Help with parent and child paediatric clinical trial information sheets and consent- assent forms
European Clinical Trials Direcive 2001/20/EC states in Article 4 that: "a cliincial trial on minors may only be undertaken if ... the minor has received information according to its capacity of understanding...." Any parent/child information sheet that is too long, full of scientific jargon and hard for them to understand is a waste of company time and money and is in breach of this law. It will result in un-informed consent, zero/poor trial recruitment – and is usually thrown away.
Paediatric clinical trial information sheets that are age-appropriate and meet the study needs of the child and family result in better recruitment and compliance as long as the protocol itself is workable for a paediatric population. Testing medicines for children is a complex process and the easier that companies can make it for parents and children, the better.
If you require assistance with your child/parent information sheets, consent or assent forms, please click here
Children: Clinical trial information should be easy to read and factual without being frightening. The European research guidance ICH E11 Reference 8 states that “All participants should be informed to the fullest extent possible…in language and terms they are able to understand”. This is now a legal requirement in the UK References 9,10.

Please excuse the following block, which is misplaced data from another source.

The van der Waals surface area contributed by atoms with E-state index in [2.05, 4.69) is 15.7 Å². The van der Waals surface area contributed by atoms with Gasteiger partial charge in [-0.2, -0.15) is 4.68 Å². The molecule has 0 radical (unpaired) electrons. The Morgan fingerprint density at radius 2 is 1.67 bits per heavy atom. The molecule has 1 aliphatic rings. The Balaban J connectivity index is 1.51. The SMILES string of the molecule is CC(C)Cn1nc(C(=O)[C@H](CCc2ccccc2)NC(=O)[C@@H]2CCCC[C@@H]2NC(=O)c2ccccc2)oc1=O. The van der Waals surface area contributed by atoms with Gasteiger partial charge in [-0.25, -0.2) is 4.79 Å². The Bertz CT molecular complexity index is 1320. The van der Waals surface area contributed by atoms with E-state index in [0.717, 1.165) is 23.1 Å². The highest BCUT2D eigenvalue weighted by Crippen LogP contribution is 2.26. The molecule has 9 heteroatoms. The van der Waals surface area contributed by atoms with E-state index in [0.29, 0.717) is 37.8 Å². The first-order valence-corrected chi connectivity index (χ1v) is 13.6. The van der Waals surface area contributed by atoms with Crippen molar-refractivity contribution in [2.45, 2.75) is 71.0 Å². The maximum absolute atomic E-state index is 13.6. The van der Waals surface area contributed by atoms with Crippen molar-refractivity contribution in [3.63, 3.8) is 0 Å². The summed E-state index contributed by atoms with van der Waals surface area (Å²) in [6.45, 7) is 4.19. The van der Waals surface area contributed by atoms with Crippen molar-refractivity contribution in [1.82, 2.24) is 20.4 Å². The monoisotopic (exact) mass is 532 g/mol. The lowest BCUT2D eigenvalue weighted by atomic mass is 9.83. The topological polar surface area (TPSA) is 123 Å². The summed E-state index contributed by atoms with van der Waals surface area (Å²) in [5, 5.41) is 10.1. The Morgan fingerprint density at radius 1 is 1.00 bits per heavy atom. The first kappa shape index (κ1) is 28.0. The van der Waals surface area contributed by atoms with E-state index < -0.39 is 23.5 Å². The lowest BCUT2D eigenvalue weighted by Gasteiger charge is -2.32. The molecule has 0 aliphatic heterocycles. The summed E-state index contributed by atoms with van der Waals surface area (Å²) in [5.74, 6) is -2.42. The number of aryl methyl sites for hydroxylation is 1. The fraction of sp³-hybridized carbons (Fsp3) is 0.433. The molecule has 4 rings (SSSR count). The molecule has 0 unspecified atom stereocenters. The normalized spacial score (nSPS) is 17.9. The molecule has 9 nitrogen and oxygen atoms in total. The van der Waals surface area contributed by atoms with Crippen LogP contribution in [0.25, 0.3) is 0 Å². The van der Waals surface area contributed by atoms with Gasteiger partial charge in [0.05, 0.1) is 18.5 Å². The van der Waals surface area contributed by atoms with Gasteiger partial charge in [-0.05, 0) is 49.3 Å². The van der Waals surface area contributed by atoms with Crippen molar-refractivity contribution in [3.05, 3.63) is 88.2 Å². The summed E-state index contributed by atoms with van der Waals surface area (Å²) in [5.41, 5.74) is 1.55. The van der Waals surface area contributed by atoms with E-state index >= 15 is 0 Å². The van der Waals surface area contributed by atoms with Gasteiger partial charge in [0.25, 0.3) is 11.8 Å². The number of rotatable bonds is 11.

Pharmaceutical companies and medical researchers testing paediatric medicines are therefore required to write information for children at a level appropriate for the reading age/ability of the population to be tested. It is very important that the information makes it clear that taking part is completely voluntary and nobody will be angry with the child if they don’t want to take part. They can say “no” at any time before or during the research without having to give a reason.
A child's consent/assent to research is especially important now the new European Paediatric Regulation is in force. Pharmaceutical Companies will receive financial rewards to compensate them for the expensive process of testing medicines with children. It is therefore an ethical "must" that children are happy to take part in the research. Parents: are extremely protective of their children. Information needs to be jargon free, factual and concise without being patronising or frightening. Great care is needed in the translation of global paediatric trial information to avoid cross-cultural misunderstandings and recruitment failure!
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